The production, expression, and characterisation of insulin and GAD65 recombinant FAB for use in
Padoa, Carolyn Jane
Objectives. Autoantibodies to the 65kDa isoform of glutamic acid decarboxylase (GAD65Abs) are accepted markers for type 1 diabetes and, together with autoantibodies to insulin (IAA) and a protein tyrosine phosphatase-like islet cell antigen (IA-2), predict the disease. IAA are often the first autoantibodies detected in type 1 diabetics and can be present before the onset of clinical diabetes. These autoantibodies and their epitopes are however not well characterized. We explored the use of monoclonal antibodies and their recombinant Fab (rFab) as reagents for epitope analysis. Methods and Results. Four rFab specific for insulin were cloned from murine monoclonal antibodies (mAbs) 1E2, HB-126, HB-123, HB-127, and one rFab specific for GAD65 was cloned from human mAb IgG antibody DP-D (derived from autoimmune disease patients), to characterise insulin and GAD65 autoantibodies present in the sera of patients with type 1 diabetes. Only rFab 126 and DP-D showed insulin and GAD65 specific binding, respectively in radiobinding assays. In competition experiments with sera positive for autoantibodies to insulin the rFab 126 significantly reduced the binding to 125I-insulin by sera of type 1 (n=35) and type 1.5 diabetes (or LADA) (n=14) patients (p<0.0001). There was no difference in the competition pattern in IAA positive type 1 diabetes patients (n=35) and IAA positive type 1.5 diabetes patients (n=14). The insulin epitope that the rFab binds to was mapped using competitive radiobinding assays with two monoclonal antibodies (mAb 1 and mAb 125) whose epitopes are on the B chain and A chain loop of insulin, respectively. We found the epitope of this recombinant antibody to be located on the A chain loop of the insulin molecule. The 3-dimensional structure of rFab 123, 126 and DP-D were determined using an automated homology modelling programme. Using the computer programme ‘PatchDock’ we attempted to further map the epitope that rFab 126 binds to on insulin. Of the three models generated, only one supported our findings that rFab 126 binds to the A chain loop of insulin. The binding of GAD65Ab in 61 type 1 diabetes patients to GAD65 was analyzed by competitive radioimmunoassays with rFab DP-D to ascertain disease-specific GAD65Ab binding specificities. The median binding was reduced significantly by rFab DP-D (80%) (p<0.0001). The competition pattern in type 1 diabetes patients was different from that in GAD65Ab-positive type 1.5 diabetes patients (n=44), first degree relatives (n=38), and healthy individuals (n=14) (Padoa et al., 2003). Conclusions. We have shown that rFab specific for insulin and GAD65 can be generated using PCR technology and that such agents can be used to determine the insulin/GAD65 epitopes recognized by autoantibodies from type 1 and 1.5 diabetics. These novel findings with GAD65- and insulin-specific rFab support the view that type 1 diabetes is associated with disease- and epitope-specific GAD65- and insulin-autoantibodies and supports the notion that the middle epitope of GAD65 is disease-specific. These GAD65-specific rFab should prove useful in predicting type 1 diabetes. Furthermore, rFabs may be a novel method for blocking autoimmune responses against β cell autoantigens in type 1 diabetics.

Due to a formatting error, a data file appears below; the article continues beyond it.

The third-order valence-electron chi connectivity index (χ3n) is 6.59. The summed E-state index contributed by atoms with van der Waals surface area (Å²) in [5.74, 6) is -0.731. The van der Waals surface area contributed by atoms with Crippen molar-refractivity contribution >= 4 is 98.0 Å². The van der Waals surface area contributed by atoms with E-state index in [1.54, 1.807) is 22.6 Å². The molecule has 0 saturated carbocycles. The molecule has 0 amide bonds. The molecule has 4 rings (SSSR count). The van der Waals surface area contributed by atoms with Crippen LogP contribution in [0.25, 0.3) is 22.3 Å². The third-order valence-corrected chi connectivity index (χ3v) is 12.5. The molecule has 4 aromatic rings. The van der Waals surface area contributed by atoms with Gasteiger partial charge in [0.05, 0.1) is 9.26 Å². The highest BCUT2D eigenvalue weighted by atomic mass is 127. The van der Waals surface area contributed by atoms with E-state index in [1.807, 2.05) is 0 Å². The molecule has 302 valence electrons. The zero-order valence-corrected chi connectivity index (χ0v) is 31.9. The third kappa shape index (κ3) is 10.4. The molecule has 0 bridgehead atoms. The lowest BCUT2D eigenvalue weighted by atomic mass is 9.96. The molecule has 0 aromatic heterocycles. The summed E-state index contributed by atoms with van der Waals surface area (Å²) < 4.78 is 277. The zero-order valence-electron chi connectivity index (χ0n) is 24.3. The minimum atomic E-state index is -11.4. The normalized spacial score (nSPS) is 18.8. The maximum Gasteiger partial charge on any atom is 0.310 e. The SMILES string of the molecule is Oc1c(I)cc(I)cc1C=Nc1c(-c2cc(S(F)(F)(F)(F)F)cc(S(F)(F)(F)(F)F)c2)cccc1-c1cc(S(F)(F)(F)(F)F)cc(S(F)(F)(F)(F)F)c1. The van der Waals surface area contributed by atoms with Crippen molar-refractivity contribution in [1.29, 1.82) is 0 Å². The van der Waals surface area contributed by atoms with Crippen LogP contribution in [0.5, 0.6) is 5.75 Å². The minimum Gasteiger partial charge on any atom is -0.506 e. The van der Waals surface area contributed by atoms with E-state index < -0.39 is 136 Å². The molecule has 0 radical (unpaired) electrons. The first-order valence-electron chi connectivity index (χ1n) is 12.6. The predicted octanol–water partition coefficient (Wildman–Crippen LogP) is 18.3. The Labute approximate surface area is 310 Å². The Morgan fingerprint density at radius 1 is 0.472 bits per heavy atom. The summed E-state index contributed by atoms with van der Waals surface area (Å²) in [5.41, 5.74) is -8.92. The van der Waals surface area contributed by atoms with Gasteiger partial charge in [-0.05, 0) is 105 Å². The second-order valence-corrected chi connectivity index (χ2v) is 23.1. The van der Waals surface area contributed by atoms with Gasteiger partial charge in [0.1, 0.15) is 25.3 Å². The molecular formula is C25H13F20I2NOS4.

Ph.D., Faculty of Health Sciences, University of the Witwatersrand, 2006.
epitopes, recombinant FABS, insulin autoantibody, GAD65 autoantibody, Type 1 diabetes